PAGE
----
On February 28, New College of Florida’s board of trustees ended diversity, equity and inclusion (DEI) programs at the institution, scrapped racial quotas in hiring and admissions, and banned “diversity” statements.
The moves were met with applause from conservatives throughout the state, who have advocated for the governor’s education agenda in the face of backlash from Democrats and progressive activists.
Led by interim president Richard Corcoran, who served as Florida Commissioner of Education until 2022, the board of trustees indicated this was the first of many steps that would be taken to reshape New College of Florida.
As the board convened, nearly fifty people signed up to speak against the proposed measure. One was Rev. John Dorhauer, who serves as President of the United Church of Christ (UCC).
“The long arc of history will grind you into dust,” Dorhauer told the board of trustees, referencing a Martin Luther King Jr. quote. He added that students “will win this battle and you will be remembered for the sycophants you are.”
The February 28 public meeting of the board of trustees also appeared to attract some left-wing parents of New College of Florida students.
According to Christopher Rufo, a conservative activist and member of New College’s board of trustees appointed by Governor DeSantis, many of those objecting to the reforms seemed to be mothers of students at the institution.
“A huge number of the public commenters are the mothers of current students,” Rufo wrote on Twitter. “I would have been mortified if my mom came to my university dressed in a costume, screaming about ‘fascism.’ Bizarre development.”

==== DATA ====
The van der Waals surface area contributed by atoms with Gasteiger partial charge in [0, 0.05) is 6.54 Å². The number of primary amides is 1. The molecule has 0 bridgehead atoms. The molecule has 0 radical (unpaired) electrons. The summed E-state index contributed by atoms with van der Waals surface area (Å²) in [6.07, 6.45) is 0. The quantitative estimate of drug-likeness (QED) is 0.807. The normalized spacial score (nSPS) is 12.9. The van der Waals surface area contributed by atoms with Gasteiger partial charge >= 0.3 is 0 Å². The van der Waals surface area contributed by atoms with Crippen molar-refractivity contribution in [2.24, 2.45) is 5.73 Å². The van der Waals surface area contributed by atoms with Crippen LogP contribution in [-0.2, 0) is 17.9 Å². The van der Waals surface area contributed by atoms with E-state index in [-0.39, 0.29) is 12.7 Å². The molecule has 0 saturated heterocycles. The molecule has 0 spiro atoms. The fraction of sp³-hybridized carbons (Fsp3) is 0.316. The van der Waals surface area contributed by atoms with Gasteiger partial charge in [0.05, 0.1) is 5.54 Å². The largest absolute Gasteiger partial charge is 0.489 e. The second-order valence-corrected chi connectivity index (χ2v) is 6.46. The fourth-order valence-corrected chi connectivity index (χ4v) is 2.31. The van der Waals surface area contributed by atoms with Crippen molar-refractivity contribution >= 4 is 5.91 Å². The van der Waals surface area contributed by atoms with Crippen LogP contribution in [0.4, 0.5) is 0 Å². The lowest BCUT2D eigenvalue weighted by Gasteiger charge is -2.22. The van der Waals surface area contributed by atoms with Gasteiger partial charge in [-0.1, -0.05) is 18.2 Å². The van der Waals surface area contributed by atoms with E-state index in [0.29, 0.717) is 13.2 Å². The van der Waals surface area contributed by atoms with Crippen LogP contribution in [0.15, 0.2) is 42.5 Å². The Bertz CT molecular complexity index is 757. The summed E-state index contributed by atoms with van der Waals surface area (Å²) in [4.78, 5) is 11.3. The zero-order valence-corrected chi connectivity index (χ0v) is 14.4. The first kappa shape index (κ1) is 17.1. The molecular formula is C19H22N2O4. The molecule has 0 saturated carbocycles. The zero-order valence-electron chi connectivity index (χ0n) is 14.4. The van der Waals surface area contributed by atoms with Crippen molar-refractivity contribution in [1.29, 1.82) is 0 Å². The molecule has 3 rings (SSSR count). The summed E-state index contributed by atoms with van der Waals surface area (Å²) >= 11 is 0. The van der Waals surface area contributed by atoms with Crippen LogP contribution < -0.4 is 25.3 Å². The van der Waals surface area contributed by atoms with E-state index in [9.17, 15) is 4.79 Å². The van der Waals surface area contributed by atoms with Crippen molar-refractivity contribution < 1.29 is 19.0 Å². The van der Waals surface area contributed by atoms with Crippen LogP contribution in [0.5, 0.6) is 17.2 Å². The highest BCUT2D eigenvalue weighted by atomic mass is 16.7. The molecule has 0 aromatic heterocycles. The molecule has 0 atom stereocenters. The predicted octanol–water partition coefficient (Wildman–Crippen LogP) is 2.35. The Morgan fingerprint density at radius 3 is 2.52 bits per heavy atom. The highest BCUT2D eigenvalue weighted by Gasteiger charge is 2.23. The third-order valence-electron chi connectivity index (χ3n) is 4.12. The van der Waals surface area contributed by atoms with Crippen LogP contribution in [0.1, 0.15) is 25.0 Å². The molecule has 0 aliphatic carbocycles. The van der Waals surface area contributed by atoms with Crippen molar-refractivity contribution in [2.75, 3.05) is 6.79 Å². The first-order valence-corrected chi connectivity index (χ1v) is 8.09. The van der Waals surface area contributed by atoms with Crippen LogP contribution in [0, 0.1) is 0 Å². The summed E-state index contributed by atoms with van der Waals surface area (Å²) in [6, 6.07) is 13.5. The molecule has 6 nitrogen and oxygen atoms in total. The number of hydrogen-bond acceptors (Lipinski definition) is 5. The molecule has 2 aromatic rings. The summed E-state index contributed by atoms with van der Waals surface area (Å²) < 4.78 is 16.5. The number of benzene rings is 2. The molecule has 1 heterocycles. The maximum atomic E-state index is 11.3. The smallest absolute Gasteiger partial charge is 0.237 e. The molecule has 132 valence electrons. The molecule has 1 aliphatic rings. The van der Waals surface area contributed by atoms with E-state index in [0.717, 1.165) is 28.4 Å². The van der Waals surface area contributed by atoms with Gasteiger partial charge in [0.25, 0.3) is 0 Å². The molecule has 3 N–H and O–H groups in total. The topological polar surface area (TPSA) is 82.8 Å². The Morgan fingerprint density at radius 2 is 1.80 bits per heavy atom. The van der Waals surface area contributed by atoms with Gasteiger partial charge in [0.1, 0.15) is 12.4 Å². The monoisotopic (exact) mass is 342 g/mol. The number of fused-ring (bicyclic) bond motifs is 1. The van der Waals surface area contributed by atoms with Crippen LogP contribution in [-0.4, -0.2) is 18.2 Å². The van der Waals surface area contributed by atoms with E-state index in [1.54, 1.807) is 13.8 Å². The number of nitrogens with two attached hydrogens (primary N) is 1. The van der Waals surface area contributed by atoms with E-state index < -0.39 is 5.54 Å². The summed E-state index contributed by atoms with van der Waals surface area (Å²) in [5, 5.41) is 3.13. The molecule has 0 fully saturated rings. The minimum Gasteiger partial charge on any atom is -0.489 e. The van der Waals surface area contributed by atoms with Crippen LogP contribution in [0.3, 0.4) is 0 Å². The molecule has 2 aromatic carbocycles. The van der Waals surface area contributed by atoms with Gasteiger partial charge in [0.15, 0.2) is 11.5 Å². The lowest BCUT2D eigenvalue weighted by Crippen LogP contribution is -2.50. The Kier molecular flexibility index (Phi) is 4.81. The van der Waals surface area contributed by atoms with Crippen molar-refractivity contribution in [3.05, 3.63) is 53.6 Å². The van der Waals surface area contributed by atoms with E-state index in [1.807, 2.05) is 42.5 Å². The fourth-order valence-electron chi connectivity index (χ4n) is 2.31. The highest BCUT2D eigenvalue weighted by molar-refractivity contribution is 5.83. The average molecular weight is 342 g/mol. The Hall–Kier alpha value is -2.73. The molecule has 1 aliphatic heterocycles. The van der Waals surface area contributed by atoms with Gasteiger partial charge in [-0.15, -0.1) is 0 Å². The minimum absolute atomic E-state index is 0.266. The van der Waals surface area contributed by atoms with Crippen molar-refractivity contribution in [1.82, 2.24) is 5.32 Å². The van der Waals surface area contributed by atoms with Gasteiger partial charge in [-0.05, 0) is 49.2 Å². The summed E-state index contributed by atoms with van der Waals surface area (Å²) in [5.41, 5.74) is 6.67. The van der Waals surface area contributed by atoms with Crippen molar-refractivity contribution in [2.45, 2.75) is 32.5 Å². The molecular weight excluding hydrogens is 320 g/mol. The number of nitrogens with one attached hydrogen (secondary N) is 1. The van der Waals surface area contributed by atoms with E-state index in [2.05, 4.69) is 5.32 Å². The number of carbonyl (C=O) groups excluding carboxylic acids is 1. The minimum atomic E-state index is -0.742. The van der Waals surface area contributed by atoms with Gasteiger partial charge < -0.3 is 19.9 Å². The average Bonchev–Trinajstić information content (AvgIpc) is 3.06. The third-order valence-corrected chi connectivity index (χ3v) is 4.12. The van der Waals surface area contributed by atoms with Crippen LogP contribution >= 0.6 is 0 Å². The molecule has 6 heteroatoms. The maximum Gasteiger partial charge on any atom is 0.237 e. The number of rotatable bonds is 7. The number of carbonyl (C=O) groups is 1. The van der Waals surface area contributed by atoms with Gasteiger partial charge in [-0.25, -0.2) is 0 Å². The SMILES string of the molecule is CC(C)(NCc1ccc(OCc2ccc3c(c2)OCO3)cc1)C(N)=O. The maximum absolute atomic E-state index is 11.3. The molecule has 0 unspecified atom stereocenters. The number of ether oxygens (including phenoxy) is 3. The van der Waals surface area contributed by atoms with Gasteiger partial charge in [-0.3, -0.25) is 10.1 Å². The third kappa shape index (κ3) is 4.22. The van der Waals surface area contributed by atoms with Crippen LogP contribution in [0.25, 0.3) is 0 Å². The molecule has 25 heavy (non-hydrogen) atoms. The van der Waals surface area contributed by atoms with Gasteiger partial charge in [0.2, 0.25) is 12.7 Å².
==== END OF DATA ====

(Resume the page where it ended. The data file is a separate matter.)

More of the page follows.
The prohibition of DEI programs and racial considerations in admissions and hiring at New College is the latest step taken to combat “woke” ideology in Florida’s colleges and universities.
In recent weeks, opposition to the governor’s efforts has grown. On February 23, students at Florida State and other institutions of higher learning held a walkout to protest the DeSantis administration’s education policies.
But there was also plenty of support for ending New College of Florida’s diversity, equity and inclusion programs.
“This is the way,” notable constitutional law professor Ilya Shapiro said in response to the news. Others on social media joined Shapiro in praising New College of Florida’s board of trustees.
DeSantis allies have argued the quality of New College is on the decline. The institution currently has only 700 students enrolled, with a target of 1,200. It also has an acceptance rate of over 74 percent, which is among the highest in the state.
Christopher Rufo laid out why he believed changes were necessary at Tuesday’s meeting.
“The board has a mandate from the people of Florida who have appointed us through their elected representatives to make sure that we are embodying the most important principles, and DEI goes against those principles,” Rufo said.